President Joe Biden traveled to Michigan on Tuesday to drum up support for his plans to reorient the American economy toward a greener future, and to lavish praise on Ford Motor Co. as it shows off an electric version of its signature pickup truck slated for next year.
“We’re at a great inflection point in American history,” Biden said in Dearborn after touring Ford’s electric vehicle production facility. “How we handle the next four to 10 years is going to determine where we are going to be 30, 40, 50 years from now. It’s one of those moments in American history.”
Biden’s visit was timed to Ford’s official rollout of its Lightning truck later this week, and the president was eager to put his gearhead persona on full display.
“My name is Joe Biden, and I’m a car guy,” he exclaimed at the start of his remarks.
During his speech Biden joked about taking the electric truck for a spin without his security detail, and also reminisced about his fondness for the Ford Fairlane, a model that was discontinued during the Nixon administration.
The idea of an all-electric pickup is a bit of a gamble given trucks’ decadeslong popularity among consumers and the degree to which they’re embedded in American culture, particularly in conservative-leaning enclaves.
But automakers in recent years have been stepping up their investment in electric vehicles as the technology improves and they begin to move out of niche status in the public perception.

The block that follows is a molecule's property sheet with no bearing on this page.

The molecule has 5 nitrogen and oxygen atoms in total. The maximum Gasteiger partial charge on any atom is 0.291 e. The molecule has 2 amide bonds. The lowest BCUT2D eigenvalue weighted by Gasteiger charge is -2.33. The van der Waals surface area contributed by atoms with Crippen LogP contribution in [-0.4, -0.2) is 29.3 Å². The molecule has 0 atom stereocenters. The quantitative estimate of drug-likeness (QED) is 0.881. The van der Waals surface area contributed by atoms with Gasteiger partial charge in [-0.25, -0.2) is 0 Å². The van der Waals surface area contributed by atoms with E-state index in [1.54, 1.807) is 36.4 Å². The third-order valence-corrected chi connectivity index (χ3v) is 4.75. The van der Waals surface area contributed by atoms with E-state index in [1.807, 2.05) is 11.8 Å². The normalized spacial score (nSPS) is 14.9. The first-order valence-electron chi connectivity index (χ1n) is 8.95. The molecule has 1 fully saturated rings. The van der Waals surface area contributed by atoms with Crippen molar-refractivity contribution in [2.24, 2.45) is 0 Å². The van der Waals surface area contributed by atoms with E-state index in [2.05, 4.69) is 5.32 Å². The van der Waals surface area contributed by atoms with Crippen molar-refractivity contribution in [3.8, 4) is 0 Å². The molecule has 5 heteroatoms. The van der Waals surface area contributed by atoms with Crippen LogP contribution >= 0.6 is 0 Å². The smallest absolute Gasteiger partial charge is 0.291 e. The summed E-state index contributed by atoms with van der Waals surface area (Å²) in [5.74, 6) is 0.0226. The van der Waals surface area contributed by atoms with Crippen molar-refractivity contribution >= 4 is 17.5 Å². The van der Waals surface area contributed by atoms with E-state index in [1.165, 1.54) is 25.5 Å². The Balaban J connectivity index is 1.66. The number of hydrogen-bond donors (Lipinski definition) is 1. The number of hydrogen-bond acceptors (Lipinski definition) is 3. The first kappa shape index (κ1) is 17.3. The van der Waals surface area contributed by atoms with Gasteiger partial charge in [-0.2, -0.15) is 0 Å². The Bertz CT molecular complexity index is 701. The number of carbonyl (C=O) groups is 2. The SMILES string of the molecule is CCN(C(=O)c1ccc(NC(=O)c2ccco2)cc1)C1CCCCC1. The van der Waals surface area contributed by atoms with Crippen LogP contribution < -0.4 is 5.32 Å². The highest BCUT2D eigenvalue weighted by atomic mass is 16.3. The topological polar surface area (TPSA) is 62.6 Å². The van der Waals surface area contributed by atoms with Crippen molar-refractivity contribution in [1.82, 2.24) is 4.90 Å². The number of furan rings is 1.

“The future of the auto industry is electric — there’s no turning back,” Biden said. “The real question is whether we will lead or we’ll fall behind in the race for the future.”
Biden’s road show was overshadowed somewhat by the continued hostilities between Israel and the Palestinians, a conflict that has billowed for weeks before escalating in recent days.
At least 200 Palestinians have been killed during the clash, including dozens of children and many other civilians. Hamas and other militants in Gaza have directed thousands of rockets at Israel, though the Israeli death count is substantially lower because of its advanced missile defense system.
The president has tried to deescalate the situation while juggling domestic political pressure from both Republicans and Democrats to take sides as the White House’s calls for a cease-fire have gone unheeded.
The situation was not far from the stage during Tuesday’s event.
Among those in attendance was Rep. Rashida Tlaib (D-Mich.), one of the first Muslim women ever elected to Congress and who has pushed the Biden administration to take a firmer stance toward Israel over its use of force amid the unrest.
Tlaib has family living in the region, and Biden said he was keeping them in his prayers.
“I admire your intellect and passion and concern for so many other people,” Biden said. “You are a fighter, and God thank you for being a fighter.”
Biden also spoke to Tlaib as he arrived in Michigan, though after the president’s speech she declined a reporter’s inquiry about what the two discussed.
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